In the last episode (Feb 20), Bill Marrs said:
> Looking around in the docs, I found this regarding thread_concurrency:
> On Solaris, mysqld will call thr_setconcurrency() with this value.
> thr_setconcurrency() permits the application to give the threads
> system a hint for the desired number of threads that should be run at
> the same time.
> I had noticed that it is set to 10 on my system, though I only have 2
> CPUs (I've also seen that the recommended value is #CPUS*2. So, I
> was considering dropping it to 4. But, after reading the above, I
> wonder if it makes difference on a Linux system (or any other
> non-Solaris system).
thr_setconcurrency is an obsolete Solaris-only function.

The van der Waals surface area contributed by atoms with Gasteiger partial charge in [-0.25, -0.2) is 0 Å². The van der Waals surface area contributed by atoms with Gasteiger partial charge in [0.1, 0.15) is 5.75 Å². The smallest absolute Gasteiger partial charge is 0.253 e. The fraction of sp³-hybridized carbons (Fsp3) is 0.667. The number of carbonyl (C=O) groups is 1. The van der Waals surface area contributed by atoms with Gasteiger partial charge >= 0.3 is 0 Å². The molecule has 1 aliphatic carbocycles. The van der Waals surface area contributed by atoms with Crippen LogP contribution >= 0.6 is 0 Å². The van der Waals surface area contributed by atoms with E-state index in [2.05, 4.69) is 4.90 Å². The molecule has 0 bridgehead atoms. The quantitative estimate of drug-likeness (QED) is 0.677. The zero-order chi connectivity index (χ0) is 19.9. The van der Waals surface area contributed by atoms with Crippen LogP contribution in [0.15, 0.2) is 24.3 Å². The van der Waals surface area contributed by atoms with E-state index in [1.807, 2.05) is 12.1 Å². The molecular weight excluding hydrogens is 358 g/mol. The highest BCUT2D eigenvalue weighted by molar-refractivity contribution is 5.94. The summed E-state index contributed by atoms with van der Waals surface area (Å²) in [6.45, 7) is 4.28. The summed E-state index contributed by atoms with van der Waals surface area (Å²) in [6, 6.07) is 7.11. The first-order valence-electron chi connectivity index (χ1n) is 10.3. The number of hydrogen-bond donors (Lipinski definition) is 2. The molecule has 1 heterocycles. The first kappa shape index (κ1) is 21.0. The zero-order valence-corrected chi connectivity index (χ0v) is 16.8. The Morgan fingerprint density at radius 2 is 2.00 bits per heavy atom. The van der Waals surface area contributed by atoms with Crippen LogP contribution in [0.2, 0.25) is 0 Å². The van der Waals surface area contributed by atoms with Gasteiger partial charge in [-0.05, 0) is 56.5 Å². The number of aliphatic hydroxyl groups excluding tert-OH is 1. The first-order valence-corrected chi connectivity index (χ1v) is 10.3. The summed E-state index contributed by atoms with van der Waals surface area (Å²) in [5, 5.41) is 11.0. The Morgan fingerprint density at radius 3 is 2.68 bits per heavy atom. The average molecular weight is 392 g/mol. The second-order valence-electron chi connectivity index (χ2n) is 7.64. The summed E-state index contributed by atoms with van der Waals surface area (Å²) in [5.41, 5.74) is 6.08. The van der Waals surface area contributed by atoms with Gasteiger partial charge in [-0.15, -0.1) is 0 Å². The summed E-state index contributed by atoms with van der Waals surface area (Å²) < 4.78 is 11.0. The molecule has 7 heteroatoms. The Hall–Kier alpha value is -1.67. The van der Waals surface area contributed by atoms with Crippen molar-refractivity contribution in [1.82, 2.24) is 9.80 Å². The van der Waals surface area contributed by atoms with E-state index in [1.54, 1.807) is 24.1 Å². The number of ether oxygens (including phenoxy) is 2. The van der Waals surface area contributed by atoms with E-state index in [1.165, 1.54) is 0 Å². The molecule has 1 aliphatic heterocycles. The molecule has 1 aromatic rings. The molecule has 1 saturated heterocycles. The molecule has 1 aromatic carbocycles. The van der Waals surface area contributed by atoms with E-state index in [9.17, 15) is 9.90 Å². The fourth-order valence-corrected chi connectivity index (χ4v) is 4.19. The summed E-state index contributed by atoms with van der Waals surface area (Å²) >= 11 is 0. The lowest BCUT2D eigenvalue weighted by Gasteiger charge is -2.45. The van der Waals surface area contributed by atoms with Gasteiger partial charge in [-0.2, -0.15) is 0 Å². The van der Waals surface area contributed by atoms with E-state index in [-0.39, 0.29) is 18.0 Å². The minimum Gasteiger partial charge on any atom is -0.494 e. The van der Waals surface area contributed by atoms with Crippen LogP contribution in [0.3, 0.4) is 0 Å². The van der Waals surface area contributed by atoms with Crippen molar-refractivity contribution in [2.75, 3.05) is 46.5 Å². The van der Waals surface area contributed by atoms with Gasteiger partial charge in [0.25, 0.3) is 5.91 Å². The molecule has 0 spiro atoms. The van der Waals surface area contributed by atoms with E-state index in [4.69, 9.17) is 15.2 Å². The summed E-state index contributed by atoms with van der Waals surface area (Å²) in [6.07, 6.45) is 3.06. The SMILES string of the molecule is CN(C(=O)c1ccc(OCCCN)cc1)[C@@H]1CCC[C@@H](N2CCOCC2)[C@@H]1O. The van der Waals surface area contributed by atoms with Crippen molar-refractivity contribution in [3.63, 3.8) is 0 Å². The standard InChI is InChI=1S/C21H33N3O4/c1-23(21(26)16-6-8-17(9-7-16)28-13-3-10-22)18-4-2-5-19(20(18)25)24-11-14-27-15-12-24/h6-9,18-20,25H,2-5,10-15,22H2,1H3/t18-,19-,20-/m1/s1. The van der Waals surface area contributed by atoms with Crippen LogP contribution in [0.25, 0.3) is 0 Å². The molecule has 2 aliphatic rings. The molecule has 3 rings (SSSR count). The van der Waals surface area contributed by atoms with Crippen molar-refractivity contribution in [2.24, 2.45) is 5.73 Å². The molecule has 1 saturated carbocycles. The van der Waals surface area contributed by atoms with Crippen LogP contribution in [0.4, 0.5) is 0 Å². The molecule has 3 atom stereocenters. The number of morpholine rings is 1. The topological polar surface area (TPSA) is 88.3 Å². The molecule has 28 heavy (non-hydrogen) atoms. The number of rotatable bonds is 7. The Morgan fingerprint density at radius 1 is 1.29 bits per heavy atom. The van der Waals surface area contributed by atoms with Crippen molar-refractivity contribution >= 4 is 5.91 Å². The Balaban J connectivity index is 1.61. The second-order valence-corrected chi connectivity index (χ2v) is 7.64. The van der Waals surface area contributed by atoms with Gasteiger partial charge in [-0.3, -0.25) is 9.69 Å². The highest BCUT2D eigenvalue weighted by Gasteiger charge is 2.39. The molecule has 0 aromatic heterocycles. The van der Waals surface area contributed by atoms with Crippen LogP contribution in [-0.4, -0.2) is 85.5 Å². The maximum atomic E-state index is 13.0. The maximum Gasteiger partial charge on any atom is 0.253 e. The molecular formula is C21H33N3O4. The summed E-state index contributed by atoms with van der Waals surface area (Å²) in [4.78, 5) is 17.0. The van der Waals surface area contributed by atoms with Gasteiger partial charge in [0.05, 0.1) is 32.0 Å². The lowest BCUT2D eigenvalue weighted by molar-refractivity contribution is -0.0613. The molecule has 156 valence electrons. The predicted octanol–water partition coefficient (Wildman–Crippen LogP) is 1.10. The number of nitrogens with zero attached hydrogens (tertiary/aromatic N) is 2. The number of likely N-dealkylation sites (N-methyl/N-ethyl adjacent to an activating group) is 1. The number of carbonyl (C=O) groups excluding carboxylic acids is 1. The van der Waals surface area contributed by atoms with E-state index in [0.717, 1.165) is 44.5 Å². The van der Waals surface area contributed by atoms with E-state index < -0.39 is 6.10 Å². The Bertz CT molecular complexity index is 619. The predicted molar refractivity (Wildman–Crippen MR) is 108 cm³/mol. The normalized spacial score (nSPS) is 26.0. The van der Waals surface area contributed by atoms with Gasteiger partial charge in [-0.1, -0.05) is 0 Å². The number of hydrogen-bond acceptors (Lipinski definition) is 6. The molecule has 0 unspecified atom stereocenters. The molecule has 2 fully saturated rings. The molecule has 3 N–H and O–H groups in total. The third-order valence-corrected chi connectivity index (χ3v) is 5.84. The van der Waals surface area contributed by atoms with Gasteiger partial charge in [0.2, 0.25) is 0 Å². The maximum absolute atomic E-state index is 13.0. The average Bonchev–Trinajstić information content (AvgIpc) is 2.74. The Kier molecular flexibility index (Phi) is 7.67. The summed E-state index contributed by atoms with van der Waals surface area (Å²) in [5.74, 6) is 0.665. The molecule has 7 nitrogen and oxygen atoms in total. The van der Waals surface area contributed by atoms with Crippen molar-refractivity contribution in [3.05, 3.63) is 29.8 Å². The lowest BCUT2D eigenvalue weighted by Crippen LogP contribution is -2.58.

pthread_setconcurrency is the replacement. This means that mysql can
only set concurrency on Solaris, and according to my reading of the
manpage on Solaris 9, the value passed to the thr_ version is ignored.
http://docs.sun.com/db/doc/816-0216/6m6ngupp2?a=view ( thr_ )
http://docs.sun.com/db/doc/816-0216/6m6nguplf?a=view ( pthread_ )
According to the glibc 2.3.2 documentation:
pthread_setconcurrency is unused in LinuxThreads due to the lack of a
mapping of user threads to kernel threads. It exists for source
It is supported to some degree on Tru64, AIX, and FreeBSD 5.x (with
libkse). I don't know how much difference it makes to mysql.